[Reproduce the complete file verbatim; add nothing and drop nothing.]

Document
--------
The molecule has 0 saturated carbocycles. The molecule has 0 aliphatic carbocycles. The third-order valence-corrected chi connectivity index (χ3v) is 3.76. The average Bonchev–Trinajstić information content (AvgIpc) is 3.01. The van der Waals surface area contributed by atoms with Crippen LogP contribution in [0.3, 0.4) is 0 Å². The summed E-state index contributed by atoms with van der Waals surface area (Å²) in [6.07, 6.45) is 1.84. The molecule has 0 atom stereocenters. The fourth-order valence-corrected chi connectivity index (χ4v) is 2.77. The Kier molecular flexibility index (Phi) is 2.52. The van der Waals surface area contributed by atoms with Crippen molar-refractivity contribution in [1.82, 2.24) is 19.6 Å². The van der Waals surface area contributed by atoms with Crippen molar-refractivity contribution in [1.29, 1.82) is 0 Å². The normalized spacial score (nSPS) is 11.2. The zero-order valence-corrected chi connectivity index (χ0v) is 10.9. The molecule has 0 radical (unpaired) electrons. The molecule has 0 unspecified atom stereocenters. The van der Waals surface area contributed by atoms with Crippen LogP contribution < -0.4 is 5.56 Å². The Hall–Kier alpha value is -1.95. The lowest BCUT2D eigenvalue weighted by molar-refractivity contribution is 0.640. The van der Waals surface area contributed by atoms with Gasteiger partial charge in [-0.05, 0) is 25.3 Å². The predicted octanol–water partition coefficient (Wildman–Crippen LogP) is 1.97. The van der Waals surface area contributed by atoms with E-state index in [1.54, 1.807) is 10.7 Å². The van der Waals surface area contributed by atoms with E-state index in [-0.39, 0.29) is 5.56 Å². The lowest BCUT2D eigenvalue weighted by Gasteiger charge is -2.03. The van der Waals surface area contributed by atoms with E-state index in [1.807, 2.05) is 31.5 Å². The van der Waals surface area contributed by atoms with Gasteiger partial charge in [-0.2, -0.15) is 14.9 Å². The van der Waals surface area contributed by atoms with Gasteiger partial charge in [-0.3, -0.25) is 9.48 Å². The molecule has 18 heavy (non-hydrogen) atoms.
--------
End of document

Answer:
The molecule has 0 saturated carbocycles. The molecule has 0 aliphatic carbocycles. The third-order valence-corrected chi connectivity index (χ3v) is 3.76. The average Bonchev–Trinajstić information content (AvgIpc) is 3.01. The van der Waals surface area contributed by atoms with Crippen LogP contribution in [0.3, 0.4) is 0 Å². The summed E-state index contributed by atoms with van der Waals surface area (Å²) in [6.07, 6.45) is 1.84. The molecule has 0 atom stereocenters. The fourth-order valence-corrected chi connectivity index (χ4v) is 2.77. The Kier molecular flexibility index (Phi) is 2.52. The van der Waals surface area contributed by atoms with Crippen molar-refractivity contribution in [1.82, 2.24) is 19.6 Å². The van der Waals surface area contributed by atoms with Crippen molar-refractivity contribution in [1.29, 1.82) is 0 Å². The normalized spacial score (nSPS) is 11.2. The zero-order valence-corrected chi connectivity index (χ0v) is 10.9. The molecule has 0 radical (unpaired) electrons. The molecule has 0 unspecified atom stereocenters. The van der Waals surface area contributed by atoms with Crippen LogP contribution < -0.4 is 5.56 Å². The Hall–Kier alpha value is -1.95. The lowest BCUT2D eigenvalue weighted by molar-refractivity contribution is 0.640. The van der Waals surface area contributed by atoms with Gasteiger partial charge in [-0.05, 0) is 25.3 Å². The predicted octanol–water partition coefficient (Wildman–Crippen LogP) is 1.97. The van der Waals surface area contributed by atoms with E-state index in [1.54, 1.807) is 10.7 Å². The van der Waals surface area contributed by atoms with E-state index in [-0.39, 0.29) is 5.56 Å². The lowest BCUT2D eigenvalue weighted by Gasteiger charge is -2.03. The van der Waals surface area contributed by atoms with E-state index in [1.807, 2.05) is 31.5 Å². The van der Waals surface area contributed by atoms with Gasteiger partial charge in [-0.2, -0.15) is 14.9 Å². The van der Waals surface area contributed by atoms with Gasteiger partial charge in [-0.3, -0.25) is 9.48 Å². The molecule has 18 heavy (non-hydrogen) atoms.